Only one person wound up in the water today, which was a relief. Otherwise, this was another one of those oy gevalt-type research days, what with the non-existent books and the totally irrelevant books. Anyway, read some short books, discussed below, plus a couple of tracts about how icky confession is.
Also, on a totally unrelated note, why does the British Library's cash register ring up a salmon sandwich on regular bread as a bagel? As a Jew, I must register a stern protest.
- Emily Mary Shapcote, The Story of Little Tina and Other Tales (Washbourne, 1888). Catholic collection of children's stories, featuring the relatively lengthy title story and a few shorter pieces. Little Tina, devout Catholic daughter of a nice but non-religious working man, is tied to a tree by Bad Working-Class Agitators, then catches typhus from the man who rescues her and, of course, dies (at more length than necessary). Of course, her father converts. (Tina demonstrates that Protestants did not have a monopoly on angelic children implausibly spouting theology.) Other stories feature a poor boy invited into a Catholic church by a young girl named Mary who, of course, dies (offstage), but he prays for her ever after, and twin sisters who grow up to have lousy marriages, but one of them is sustained by her Catholic faith and the other one is married to a Protestant (oh no!). Both, of course, die. You may detect a trend. The other stories are more allegorical in nature. BODY COUNT: Three.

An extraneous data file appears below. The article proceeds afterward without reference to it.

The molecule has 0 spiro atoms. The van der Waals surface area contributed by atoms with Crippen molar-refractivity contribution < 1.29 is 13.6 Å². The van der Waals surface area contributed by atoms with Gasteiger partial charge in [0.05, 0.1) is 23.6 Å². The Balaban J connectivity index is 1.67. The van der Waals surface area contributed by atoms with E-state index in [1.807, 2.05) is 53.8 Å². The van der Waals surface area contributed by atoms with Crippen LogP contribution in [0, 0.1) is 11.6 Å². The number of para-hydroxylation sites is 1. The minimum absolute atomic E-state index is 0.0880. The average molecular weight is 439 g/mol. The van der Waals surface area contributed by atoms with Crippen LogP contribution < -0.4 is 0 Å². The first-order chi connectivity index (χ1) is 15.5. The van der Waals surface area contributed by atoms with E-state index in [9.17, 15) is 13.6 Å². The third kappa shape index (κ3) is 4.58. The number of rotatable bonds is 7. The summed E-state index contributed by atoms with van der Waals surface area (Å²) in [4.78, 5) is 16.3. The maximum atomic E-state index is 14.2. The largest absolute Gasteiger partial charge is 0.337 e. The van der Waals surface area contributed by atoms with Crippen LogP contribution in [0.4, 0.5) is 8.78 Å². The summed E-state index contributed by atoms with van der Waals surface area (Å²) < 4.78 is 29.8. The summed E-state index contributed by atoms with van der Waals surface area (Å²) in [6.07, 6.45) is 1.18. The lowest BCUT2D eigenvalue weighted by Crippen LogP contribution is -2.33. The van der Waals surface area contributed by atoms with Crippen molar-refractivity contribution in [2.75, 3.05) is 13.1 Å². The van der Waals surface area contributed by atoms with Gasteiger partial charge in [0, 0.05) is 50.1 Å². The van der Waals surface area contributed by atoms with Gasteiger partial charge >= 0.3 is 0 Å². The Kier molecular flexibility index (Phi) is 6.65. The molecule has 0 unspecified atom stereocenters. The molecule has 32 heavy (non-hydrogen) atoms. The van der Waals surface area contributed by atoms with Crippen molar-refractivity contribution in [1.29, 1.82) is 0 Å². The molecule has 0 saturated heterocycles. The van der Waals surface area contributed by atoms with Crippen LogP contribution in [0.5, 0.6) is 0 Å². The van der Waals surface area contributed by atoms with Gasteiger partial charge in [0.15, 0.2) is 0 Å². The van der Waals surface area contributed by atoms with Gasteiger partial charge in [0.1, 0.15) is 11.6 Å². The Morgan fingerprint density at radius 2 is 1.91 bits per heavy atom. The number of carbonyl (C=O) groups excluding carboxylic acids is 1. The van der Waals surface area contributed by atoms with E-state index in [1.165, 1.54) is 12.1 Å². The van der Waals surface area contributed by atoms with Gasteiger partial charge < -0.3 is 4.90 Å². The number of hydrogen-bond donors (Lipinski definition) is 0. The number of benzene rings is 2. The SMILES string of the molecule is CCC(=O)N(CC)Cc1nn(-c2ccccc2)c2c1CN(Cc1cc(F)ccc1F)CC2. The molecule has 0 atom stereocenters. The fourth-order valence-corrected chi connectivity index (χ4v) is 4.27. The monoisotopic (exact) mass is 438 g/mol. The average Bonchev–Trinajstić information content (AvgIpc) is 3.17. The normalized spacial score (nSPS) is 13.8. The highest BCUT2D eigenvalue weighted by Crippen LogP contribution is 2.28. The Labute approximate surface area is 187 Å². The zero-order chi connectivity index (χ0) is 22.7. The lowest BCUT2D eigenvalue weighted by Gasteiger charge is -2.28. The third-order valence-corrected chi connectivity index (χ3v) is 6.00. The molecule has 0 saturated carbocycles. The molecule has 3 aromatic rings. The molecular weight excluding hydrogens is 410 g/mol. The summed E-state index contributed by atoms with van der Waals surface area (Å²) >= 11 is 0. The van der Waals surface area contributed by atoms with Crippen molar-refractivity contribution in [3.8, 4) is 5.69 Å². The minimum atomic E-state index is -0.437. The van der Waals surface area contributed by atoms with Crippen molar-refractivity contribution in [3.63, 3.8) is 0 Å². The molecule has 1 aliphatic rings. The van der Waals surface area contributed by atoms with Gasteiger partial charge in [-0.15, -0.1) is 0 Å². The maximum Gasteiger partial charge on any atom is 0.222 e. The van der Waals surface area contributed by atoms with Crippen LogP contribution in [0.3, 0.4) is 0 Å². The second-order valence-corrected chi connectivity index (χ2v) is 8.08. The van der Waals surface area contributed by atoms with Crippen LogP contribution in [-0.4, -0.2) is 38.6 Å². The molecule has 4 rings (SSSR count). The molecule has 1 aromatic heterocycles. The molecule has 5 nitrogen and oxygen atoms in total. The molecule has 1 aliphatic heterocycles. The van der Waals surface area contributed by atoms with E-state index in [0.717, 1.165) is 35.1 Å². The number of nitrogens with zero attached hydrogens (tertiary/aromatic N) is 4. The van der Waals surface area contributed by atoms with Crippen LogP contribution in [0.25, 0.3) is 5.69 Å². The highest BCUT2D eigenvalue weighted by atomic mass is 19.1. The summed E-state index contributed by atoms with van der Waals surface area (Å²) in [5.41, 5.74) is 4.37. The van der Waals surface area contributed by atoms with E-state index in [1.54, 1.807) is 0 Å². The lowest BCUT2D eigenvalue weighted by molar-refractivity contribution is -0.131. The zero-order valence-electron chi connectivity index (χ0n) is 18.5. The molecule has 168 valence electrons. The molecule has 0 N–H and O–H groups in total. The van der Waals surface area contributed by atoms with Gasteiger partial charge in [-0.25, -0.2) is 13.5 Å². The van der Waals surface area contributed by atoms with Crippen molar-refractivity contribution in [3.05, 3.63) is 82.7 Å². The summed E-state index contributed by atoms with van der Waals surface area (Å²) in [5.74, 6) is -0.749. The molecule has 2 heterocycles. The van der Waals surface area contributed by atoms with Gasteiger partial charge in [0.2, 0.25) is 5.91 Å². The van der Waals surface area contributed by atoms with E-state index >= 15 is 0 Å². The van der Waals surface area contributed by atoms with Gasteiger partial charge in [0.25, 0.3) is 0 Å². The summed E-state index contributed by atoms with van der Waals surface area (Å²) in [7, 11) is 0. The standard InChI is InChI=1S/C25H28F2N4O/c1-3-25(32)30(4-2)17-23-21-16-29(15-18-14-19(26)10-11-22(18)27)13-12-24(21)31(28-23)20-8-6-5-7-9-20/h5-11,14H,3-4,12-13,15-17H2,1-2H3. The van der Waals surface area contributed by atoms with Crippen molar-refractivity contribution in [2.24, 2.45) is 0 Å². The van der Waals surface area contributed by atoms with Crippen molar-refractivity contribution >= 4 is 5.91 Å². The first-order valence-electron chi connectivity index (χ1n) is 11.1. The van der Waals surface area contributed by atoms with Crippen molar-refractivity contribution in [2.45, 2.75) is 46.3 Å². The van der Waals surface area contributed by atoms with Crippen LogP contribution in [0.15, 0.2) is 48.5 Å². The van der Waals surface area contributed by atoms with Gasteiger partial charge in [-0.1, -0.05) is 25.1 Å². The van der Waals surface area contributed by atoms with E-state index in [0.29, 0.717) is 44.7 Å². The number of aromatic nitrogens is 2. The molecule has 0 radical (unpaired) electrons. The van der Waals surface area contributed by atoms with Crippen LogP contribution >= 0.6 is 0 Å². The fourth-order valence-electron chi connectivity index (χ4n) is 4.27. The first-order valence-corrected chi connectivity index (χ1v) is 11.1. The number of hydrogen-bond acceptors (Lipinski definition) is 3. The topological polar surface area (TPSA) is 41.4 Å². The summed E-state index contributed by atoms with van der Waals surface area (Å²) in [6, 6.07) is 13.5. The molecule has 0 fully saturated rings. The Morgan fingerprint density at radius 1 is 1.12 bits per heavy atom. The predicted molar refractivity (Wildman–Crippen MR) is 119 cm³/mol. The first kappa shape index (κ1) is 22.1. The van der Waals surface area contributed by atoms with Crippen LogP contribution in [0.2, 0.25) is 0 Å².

- Mabel E. Flower, Hope: A Tale of a Somersetshire Village (SPCK, n.d.). Hope, a working-class girl, is distraught when her fiance, Tom, turns to drink like his father. However, overhearing a sermon about the right way to treat sinners sets things all right. Fortunately, she is run over while rescuing Tom from an oncoming carriage, and he vows to become a good husband. Which he does, and they live happily ever after, especially once his father dies. BODY COUNT: One.
- Julia E. Mathews, Jack Granger's Cousin (Nisbet, 1872). UK reprint of a popular American school story. Jack Granger, a "manly" boy, has to deal with his rather obnoxious cousin Paul, who is a "pretty girl." Many obvious attempts to assert gender norms later, Jack and Paul both achieve truly Godly manhood by demonstrating honesty, self-control, and self-sacrifice, as well as an ability to swim. No cricket, but there is a bully; Paul does get doused in the river, with no harm done. BODY COUNT: Zero.
- "Veritas," The Confessional: A Mother's Tale (William Macintosh, n.d.). Same author as the one who wrote yesterday's story about the Anglican priest. Another tale about the dangers of ritualism, this time involving a young girl whose life is forever tainted by confessing to that nice Ritualist clergyman--so much so that she runs away from home to join a sisterhood, then runs away again and dies of consumption. Even a good dose of sola scriptura wasn't enough to save her, but at least she died a firm Protestant, eh? BODY COUNT: One.